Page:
COVINGTON, Ky. — Northern Kentucky lags behind the rest of the Greater Cincinnati region as well as the United States when it comes to progress in decreasing tobacco usage, according to Interact for Health’s 2018 Greater Cincinnati Adult Tobacco Survey, which was released after its virtual event, “The State of Tobacco Use in Northern Kentucky.”
The report found that although most Northern Kentucky adults dislike secondhand smoke, over half of Northern Kentucky adults report that their workplace allows smoking either indoors, outdoors or both.
“This report shows that smoking, e-cigarettes and other forms of tobacco use continue to be a serious health threat to residents of Northern Kentucky,” said Dr. Lynne Saddler, district director of health at the Northern Kentucky Health Department, “and those who are low income or live in rural areas are especially impacted by tobacco use.”
NKY Health has worked with organizations and communities to use local strategies that are known to be effective at reducing tobacco use and exposure to secondhand smoke. Such strategies include adopting, implementing, and enforcing a comprehensive smoke-free law in Williamstown and a partial law in Kenton County, advocating and providing assistance for tobacco-free policies for all Northern Kentucky school campuses, increasing access to free nicotine-replacement therapy through the KY Quit Line, and working collaboratively with Covington residents and other key partners to help residents quit smoking in the BUILD Health Challenge.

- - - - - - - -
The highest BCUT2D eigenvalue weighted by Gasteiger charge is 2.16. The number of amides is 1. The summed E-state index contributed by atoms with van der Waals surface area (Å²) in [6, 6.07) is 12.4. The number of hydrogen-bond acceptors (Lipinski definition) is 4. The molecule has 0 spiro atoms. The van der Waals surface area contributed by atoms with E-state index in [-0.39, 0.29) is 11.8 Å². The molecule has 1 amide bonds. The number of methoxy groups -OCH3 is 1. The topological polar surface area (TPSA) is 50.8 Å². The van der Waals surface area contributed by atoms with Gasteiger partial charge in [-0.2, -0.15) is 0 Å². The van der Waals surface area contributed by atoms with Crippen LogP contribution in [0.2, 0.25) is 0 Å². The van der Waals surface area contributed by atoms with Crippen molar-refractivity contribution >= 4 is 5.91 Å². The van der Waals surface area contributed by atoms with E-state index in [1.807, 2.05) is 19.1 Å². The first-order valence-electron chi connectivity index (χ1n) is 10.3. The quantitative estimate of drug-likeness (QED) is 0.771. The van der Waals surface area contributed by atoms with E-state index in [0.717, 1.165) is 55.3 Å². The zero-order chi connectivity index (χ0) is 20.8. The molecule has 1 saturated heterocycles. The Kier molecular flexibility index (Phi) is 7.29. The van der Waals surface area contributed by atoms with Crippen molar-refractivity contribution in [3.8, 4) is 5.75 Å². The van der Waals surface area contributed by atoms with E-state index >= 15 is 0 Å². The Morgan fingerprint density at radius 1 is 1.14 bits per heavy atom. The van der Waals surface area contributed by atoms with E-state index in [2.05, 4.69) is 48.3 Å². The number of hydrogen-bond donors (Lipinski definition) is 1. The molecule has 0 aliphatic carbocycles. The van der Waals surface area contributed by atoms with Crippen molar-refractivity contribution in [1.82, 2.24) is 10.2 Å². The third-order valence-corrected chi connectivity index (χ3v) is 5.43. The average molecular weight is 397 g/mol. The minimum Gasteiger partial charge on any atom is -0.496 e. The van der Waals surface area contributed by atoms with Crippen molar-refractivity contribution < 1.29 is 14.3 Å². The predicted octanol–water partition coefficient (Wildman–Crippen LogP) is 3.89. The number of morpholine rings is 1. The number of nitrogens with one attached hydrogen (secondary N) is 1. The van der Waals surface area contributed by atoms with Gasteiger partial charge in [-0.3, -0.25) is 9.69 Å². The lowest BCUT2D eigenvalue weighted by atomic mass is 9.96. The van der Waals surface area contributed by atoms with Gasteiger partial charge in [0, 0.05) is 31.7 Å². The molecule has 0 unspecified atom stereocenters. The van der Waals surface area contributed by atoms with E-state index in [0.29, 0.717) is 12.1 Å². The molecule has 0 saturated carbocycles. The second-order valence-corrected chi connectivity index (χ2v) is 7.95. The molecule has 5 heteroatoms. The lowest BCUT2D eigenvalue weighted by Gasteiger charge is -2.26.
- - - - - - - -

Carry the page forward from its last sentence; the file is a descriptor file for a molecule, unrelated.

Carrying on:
This report is released at a time when the CDC has indicated that being a current or former cigarette smoker may increase a person’s risk of severe illness from COVID-19. The important data points to the need to reduce tobacco use in Northern Kentucky.
Saddler added, “Clearly this report provides data that NKY Health, our partners and the community can and should use to act together in carrying out strategies that will continue to reduce tobacco use and exposure to secondhand smoke in Northern Kentucky.”
NKY Department of Health